Keeping Your Pets Safe during Halloween

Rottweiler puppy sitting in Autumn leavesFollow these tips to keep Bingo and Snowball safe on halloween night.

1. Dressing Your Pet.

Very few animals like wearing those adorable costumes you can find at the department stores, do not force your pets into a costume! If you don’t know how Fido feels about a sweater, try it out on a less stressful day and make sure you can return the costume if it doesn’t work out. (Best of luck if you try it on a cat!)

2. The Candy.

A giant bowl of sweets right by the door may be useful for trick-or-treaters but make sure they are out of reach of your pets! Chocolate is a well-known No-No for dogs, but a sweetener called Xylitol (Usually found in low-calorie treats) is bad for all animals!

3. Pumpkins & Gourds

While these festive decorative plants are relatively harmless when ingested, they can cause upset stomachs and indigestion if eaten in large quantities.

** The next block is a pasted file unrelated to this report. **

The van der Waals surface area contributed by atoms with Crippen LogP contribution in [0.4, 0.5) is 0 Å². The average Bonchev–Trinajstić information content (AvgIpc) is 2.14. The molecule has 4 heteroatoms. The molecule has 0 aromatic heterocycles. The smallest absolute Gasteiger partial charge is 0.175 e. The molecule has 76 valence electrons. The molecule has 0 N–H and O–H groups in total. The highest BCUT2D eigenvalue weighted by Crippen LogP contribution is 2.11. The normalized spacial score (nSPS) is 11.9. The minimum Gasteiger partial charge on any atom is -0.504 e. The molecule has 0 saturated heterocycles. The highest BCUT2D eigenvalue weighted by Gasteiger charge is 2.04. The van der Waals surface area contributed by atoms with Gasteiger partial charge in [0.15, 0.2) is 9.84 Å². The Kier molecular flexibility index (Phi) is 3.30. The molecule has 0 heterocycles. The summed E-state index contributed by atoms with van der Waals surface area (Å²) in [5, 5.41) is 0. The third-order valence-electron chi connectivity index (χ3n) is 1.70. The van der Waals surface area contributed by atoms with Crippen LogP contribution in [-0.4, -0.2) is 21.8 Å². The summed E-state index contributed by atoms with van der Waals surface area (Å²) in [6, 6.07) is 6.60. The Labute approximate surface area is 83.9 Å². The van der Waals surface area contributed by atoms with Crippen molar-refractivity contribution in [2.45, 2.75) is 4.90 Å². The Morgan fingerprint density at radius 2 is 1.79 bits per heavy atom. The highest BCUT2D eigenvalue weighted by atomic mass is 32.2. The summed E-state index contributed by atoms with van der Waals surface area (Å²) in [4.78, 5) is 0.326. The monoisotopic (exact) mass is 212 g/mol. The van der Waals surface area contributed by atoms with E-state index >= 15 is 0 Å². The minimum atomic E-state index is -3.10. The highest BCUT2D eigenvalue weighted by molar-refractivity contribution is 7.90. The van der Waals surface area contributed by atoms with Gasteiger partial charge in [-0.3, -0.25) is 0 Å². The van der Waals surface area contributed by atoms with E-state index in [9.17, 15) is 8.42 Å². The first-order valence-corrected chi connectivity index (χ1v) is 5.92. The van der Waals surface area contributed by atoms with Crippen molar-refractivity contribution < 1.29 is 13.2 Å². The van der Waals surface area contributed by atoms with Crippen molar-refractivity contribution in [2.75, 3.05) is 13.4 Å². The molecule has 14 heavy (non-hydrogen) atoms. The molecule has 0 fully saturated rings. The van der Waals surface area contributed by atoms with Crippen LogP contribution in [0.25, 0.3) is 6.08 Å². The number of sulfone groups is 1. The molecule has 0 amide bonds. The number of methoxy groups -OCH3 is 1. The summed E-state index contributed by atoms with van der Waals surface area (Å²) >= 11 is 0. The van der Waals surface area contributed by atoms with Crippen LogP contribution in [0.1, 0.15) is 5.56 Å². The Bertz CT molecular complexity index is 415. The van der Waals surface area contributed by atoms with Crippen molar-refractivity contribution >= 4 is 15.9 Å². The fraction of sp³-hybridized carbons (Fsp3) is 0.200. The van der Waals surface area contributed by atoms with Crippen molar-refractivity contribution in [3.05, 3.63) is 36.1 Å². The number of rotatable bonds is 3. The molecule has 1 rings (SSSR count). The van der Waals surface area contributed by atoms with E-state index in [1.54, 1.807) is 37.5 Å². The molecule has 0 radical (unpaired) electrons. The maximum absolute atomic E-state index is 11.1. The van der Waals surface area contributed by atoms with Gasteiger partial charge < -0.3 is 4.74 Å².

4. Jack-o-Lanterns & Luminaries 

Speaking of those orange vegetables, make sure you light your scary pumpkins away from animals. A curious kitten or rambunctious puppy can get burned or cause a fire if you use traditional candles. Using a small battery powered LED is safer all around.

5. Trick or Treat!

Even the sweetest dogs can get stressed out by a constant flow of strangers at their front door. Some trick or treaters may also be afraid of your animals, so keep the pets in a separate room.

6. More Tricks than Treats

Some unsavory characters also like to annoy/torture animals they found out on Halloween night. Make sure your animals are safe if they go outside, that they all have proper ID and license tags. Dark-er colored animals are even more likely to be abused, due to horrible superstitions, so keep your black cats and dogs inside!

Tracy Fisher

Tracy Fisher is Growing Up in the Valley's head designer. She has been a part of the publication since March 2012. She is the proud mother of Charlotte, 6. She also eats too much chocolate.
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